Kent: Then came the C3 project at Chrysler, where I tried to be much more hands off. I wasn’t going to make a single technical decision.

Jim: You were trying to create the right kind of environment?

Kent: Yes, Ron [Jeffries] and I. We were trying to set up the initial conditions and then tweak them. No heroics, no Kent riding in on a white horse, which was quite a switch in value system for me. I prided myself on being the biggest object guru on the block. I had to deliberately give that up and just say that’s not what’s going to make me valuable.

Jim: I’ve found that one of the problems with this approach to management is that success often seems almost accidental to people.

Kent: The best manager I ever had was at the Stanford linear accelerator lab. I worked in the control room. This guy spent all his time making Heathkits. Everybody complained about how lazy he was and why he didn’t do this or that. But everything was always on time; if you needed parts, they were there. Personality clashes got resolved instantly. I’ve always wished that I wasn’t 20 years old when it happened so I could appreciate that this guy was absolutely masterful. He kept everything running absolutely smoothly. So that’s my aesthetic as a coach. If I do everything perfectly, then my contribution is totally invisible to the team. The team says, “We did this.”

Jim: What else has contributed to your views about mentoring and leading teams?

Kent: I think being a parent comes into it, too. I have five kids—you learn when you have a larger family by today’s standards just how much stuff really doesn’t matter. That’s how I enjoy them. I have three stages of emergency that I live by. Number one is seeping blood, which I’ll take care of at half-time; dripping blood, which I’ll take care of at the next commercial; and spurting blood, which I’ll get up off the couch and deal with immediately. And seriously, some of that imperturbability helps me survive large clients where people yell and scream. I just chill out, and I can get through it.

Jim: What is your long-term vision?

Kent: Growing a vibrant community around XP is probably my number one goal at the moments, which, because of the way people listen to the things I say, usually means shutting up. What I say takes on inordinate weight, which is sad for me. I would like to be just one of the guys and just do what everyone else does. So I have to be real careful.

I’m no longer interested in the technical practices of XP, the practices around delivering high-quality, high-productivity, high-flexibility, predictable software. There will be a lot of work around making that happen; cranking it up the next factor of two, but it’s not something I care about. What I care about is extending XP in scope in a couple of different ways. One is in specialties—user interface design, graphics design, traditional business consulting. Because there has been no change in the way business consulting is practiced, there is an opportunity to really turn that on its head.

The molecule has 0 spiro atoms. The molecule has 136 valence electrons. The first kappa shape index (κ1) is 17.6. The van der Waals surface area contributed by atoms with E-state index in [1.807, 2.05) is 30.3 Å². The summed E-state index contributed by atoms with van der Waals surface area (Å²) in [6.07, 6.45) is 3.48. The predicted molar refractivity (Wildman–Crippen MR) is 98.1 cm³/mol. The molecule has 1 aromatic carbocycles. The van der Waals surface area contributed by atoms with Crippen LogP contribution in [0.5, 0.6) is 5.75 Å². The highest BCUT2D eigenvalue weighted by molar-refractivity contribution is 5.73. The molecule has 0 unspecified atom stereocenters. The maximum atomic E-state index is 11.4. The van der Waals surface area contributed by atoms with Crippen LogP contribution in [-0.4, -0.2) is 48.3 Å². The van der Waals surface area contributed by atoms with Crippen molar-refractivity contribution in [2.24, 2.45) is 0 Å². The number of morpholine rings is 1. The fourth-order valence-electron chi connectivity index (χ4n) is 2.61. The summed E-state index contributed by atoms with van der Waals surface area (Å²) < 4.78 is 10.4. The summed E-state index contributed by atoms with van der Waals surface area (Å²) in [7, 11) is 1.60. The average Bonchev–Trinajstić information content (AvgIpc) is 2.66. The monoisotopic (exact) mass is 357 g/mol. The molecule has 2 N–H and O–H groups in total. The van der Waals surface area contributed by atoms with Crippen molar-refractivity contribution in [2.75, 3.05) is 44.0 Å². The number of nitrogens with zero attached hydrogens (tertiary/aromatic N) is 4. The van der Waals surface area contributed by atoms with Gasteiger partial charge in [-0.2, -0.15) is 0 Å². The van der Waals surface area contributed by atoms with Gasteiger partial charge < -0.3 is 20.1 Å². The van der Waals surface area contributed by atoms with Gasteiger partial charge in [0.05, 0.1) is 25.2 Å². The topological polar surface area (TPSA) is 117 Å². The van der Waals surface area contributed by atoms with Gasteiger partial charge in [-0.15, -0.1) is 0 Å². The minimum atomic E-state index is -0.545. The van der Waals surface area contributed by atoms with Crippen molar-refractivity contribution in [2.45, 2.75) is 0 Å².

Jim: Do you think the objective of Agile approaches like XP is to get orders-of-magnitude better results?

Kent: Absolutely on a bunch of different dimensions. I don’t want this [XP] just laying someplace different on the curve. We’re trying to increase business value by an order of magnitude. While this may include dramatically lower defects, dramatically higher productivity, dramatically more business feedback, or the ability to change business functionality at just insane rates, in the end, business value can’t be measured by any single simple metric.


The idea of social contracts runs deep for Agilists. On the surface, XP seems to be about programming—refactoring, test-first development, coding standards. But listen to Kent, talk to him in a number of situations as I’ve had the opportunity to do over the last couple of years, and you realize that Kent’s most important vision is about changing social contracts, changing the way people treat each other and are treated in organizations. In an email, in which Kent was angry about an article that discussed a “revised” approach to XP, he says, “I was furious that someone would strip out all of the social change and still call it XP. If he wanted to say, ‘XP inspired me to make the following changes,’ fine, but what he did was emasculate his teams.”